And one final word to the wise during this festive season. If you are going to your workplace holiday party- behave yourself. This is not the event to cozy up to the open bar at. I recommend not drinking at all, but if you do, stop at one. Even though it's the holiday "party" - you are still surrounded by people who you interact with on a professional level . . . and believe me they are watching you. Sure holiday office parties are supposed to be fun, but don't confuse them with spring break.
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Tips on Writing Thank-You letters to your boss:
An e-mail thank you will be well received, however, a handwritten thank-you note drives the point home that you are especially grateful. The latter act takes more time, which is why it equals appreciation to a higher degree. The note doesn't have to be long--just enthusiastic. In either case, here are a few things to keep in mind:
1. Whether opting for an e-mail or actual note, start off using the word "Dear." It sets a more official tone--automatically separating this from any run-of-the-mill e-mail or memo.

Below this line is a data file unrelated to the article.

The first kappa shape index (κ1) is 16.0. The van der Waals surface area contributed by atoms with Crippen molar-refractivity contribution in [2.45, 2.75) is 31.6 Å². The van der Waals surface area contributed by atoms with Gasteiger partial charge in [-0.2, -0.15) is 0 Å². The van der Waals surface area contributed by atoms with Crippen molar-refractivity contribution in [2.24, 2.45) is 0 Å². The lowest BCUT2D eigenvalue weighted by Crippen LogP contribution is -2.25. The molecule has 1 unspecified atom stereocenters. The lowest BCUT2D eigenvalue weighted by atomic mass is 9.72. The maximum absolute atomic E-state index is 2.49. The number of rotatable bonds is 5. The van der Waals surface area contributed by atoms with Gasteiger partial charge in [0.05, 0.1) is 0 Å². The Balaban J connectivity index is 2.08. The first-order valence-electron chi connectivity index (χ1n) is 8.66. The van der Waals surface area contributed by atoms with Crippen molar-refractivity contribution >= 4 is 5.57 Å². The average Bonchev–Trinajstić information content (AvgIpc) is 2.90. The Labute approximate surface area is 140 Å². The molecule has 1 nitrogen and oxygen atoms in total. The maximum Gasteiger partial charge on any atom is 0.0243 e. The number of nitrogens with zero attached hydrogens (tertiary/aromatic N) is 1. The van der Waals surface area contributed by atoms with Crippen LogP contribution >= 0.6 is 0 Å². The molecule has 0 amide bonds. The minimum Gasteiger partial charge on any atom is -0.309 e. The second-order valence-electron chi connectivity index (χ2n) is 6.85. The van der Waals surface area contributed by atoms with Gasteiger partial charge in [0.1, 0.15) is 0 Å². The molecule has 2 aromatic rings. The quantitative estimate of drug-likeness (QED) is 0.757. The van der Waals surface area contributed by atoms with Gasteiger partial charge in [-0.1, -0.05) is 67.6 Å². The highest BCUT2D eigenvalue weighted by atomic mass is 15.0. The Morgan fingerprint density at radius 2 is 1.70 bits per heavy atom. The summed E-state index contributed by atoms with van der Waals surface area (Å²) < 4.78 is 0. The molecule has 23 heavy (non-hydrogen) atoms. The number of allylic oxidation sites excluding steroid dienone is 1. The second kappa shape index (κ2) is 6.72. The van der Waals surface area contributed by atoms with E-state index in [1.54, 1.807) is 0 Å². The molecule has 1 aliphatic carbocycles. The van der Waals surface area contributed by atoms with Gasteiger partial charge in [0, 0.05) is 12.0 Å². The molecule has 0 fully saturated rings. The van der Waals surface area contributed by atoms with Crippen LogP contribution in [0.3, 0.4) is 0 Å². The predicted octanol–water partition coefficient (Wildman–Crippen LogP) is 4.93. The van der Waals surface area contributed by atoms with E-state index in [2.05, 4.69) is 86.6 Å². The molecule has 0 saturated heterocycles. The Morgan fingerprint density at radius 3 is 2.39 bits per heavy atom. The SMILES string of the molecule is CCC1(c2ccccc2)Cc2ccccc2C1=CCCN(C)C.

2. Mention that you're thankful to have been rewarded so generously. If you feel comfortable, you can say what you plan to splurge on. For example, I'm off to the Caribbean now, or This will certainly come in handy as we're getting ready to redo our kitchen. You can go on say that the bonus makes you feel that all your effort has been noticed, and you look forward to keeping up the good work.
3. Depending on your style and your relationship with your boss, the closing can be casual, semi-formal, or mega formal.
Casual: Thanks again, Yours, or Best wishes.
Semi-formal: Appreciatively, Thankfully, or Gratefully
Mega-formal: With deep gratitude and all my best wishes, Sincerely, or Cordially
Come back every Tuesday for more advice from Christine Hassler.
For more holiday season tips, click here for more from Huffington Post's Living!